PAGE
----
Erotic Art of Ancient Rome.
Fascinating images (including many from the
woman's world) from Pompeii are shown at John Hauser's
Images of History: Pompeii. Additional images (many of which
are used as lead-ins for this site) are found at the University
of Texas at Austin's Pompeii
The Fayum portraits*, so called because the
dry heat of that area in northern Africa has presumed funerary memorial
portraits for 2,000 years with eery personality, have several excellent
sites on the web. Among these: Images
from History/Roman Africa, an extraordinary Greek symposium
in 1998, "From
the Fayum Portraits to Early Byzantine Icon Painting," (which
is in Greek, but the images speak for themselves), and World
Art Treasures/Berger Foundation.
For those interested in Clodia and Catullus,
a marvelous selections of poems in Latin and English, as well as
biographical information about Catullus and his friends, may be
found at VROMA/Catullus.
General Roman History
A wonderful resource for the history of Roman
Emperors and many other aspects of Roman life may be found at De
Imperatoribus Romanis: An Online Encyclopedia of Roman Emperors.
The excellent biography of Hypatia and many
other relevant aspects of Roman life may be found at James Grout's
Romana (see "Notae" and "Nexus").
Although not, of course, a woman of Rome, I've
been asked why Cleopatra was not included in this survey; partially
because there are already many excellent sites focused on this Egyptian
queen who so impacted Roman history, including the biography and
links at RoyaltyNu:
My favorite source for links on many aspects of the life of
Greek (as well as multicultural) women may be found at the Internet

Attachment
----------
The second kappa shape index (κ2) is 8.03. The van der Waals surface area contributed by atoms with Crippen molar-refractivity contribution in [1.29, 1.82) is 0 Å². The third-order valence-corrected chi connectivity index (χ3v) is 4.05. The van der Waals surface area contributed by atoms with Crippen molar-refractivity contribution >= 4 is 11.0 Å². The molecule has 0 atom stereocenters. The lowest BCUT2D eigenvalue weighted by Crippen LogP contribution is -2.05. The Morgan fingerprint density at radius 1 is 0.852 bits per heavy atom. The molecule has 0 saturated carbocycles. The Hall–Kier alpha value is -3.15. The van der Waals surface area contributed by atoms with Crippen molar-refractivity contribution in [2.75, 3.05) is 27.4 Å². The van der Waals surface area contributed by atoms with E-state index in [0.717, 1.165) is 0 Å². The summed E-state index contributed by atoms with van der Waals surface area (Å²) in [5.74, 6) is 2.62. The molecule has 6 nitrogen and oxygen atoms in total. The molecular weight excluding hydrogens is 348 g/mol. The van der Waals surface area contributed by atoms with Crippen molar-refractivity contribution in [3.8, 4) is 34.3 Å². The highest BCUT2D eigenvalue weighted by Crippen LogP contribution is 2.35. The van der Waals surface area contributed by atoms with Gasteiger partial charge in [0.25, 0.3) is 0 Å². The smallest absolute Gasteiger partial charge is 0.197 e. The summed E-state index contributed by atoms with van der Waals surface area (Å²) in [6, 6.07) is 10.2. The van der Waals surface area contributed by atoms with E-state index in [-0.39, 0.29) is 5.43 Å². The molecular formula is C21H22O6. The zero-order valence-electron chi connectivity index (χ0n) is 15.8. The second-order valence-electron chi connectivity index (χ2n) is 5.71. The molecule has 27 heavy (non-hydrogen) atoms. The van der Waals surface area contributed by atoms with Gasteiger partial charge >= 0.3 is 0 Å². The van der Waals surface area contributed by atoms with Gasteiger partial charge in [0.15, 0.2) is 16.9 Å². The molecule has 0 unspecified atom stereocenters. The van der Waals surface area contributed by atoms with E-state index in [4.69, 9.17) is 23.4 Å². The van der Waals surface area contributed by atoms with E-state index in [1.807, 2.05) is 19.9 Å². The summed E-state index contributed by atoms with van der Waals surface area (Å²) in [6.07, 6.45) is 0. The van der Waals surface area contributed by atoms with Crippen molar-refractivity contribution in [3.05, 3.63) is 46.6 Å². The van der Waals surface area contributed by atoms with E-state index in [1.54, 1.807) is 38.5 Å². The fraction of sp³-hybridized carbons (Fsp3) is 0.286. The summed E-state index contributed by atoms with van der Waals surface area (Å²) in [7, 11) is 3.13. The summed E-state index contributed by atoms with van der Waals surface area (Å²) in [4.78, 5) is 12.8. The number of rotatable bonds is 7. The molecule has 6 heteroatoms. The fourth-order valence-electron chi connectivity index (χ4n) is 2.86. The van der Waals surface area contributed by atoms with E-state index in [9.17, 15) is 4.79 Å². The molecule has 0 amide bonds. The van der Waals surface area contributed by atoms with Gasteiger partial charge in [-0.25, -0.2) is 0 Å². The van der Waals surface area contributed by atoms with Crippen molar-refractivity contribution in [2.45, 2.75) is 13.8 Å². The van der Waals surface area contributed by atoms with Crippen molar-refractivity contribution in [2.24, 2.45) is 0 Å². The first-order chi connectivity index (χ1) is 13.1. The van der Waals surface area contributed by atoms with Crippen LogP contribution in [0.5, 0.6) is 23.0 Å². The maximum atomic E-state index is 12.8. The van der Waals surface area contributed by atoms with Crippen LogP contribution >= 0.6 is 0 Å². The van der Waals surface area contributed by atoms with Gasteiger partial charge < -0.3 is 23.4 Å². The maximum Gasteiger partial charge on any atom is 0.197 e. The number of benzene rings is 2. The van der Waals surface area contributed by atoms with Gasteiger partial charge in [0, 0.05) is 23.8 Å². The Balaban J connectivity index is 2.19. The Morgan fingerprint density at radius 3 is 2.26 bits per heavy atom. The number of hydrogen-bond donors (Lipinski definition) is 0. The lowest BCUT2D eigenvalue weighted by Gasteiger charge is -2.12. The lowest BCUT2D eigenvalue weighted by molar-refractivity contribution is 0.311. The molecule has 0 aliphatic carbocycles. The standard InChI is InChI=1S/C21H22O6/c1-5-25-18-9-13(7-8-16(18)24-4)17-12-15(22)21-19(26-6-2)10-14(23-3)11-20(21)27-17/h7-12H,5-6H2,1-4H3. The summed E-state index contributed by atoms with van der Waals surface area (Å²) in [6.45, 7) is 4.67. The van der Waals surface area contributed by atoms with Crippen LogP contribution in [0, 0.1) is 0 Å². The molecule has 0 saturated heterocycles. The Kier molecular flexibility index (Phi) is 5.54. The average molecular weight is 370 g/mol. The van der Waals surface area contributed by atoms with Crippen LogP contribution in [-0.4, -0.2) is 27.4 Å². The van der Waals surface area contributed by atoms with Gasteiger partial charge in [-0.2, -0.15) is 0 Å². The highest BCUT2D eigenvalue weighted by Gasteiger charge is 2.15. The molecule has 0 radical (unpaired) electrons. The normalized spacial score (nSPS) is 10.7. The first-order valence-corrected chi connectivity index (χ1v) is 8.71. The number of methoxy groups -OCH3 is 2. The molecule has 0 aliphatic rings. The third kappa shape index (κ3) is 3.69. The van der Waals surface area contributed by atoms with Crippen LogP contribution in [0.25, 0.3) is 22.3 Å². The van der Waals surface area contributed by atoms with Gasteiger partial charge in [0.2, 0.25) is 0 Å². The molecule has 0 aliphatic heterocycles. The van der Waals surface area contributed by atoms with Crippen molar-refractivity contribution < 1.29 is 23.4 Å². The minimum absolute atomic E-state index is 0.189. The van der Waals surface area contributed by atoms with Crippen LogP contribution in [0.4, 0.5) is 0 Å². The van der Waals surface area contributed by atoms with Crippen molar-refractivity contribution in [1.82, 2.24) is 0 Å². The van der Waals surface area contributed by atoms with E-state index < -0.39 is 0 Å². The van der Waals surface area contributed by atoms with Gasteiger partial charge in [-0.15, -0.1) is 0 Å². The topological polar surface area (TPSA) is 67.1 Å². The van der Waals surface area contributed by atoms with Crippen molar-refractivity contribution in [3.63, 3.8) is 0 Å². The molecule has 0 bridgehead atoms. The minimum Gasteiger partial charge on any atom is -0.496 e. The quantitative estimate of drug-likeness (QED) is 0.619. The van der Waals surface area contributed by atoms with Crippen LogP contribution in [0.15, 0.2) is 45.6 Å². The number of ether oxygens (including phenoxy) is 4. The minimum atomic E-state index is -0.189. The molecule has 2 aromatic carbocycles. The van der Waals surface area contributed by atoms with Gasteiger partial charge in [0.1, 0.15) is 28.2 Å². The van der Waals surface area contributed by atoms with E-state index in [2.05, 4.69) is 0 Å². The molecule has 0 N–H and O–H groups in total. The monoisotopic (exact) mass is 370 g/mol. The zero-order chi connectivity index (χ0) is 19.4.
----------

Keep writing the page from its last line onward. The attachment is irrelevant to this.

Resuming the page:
Women's History Sourcebook.
A good general resource (including information on family and home
life) may be found at The
Ancient Greek World.
Greek source materials from the original historians are available
at the Internet
Ancient History Sourcebook (Greece).
A site detailing many aspects of Etruscan life
(including the perceived immorality of women) may be found at The
the Fayum Portraits: of all the extraordinary images of Roman
women I have used for this site, those in the encaustic technique
known as the "Fayum Portraits" are often the most hauntingly
realistic. I thought a note on the technique might interest the
reader. The portraits are painted on wood or cloth and were wrapped
atop the faces of mummies in the Roman Province of northern Africa
from roughly the 1st through 4th centuries AD. Encaustic painting
is a very old technique using molten hot wax added with pigments,
first used by ancient Egyptians and Greeks. To keep the colored
wax in a liquefied state it was presumably held above a charcoal
fire. The hot wax was, it is thought, applied to wooden panels
with the addition of various resins and gums added to help the
beeswax dry and to obtain a harder, more lasting surface. The
Romans adapted this technique from the Greeks when both Greece
and Africa were provinces of the Empire. Since the 19th century,
many of these marvelously preserved images have been found at
various sites near an oasis called Fayum, which is located about
100 kilometers south of Cairo. Worldwide exhibitions have been
sponsored by museums like the British Museum, the Louvre, the
Metropolitan Museum, and others. A wonderful (if expensive) new
book on these images is now available, The Mysterious Fayum Portraits:
Faces from Ancient Egypt (Euphrosyne Doxiadis; Foreword by Dorothy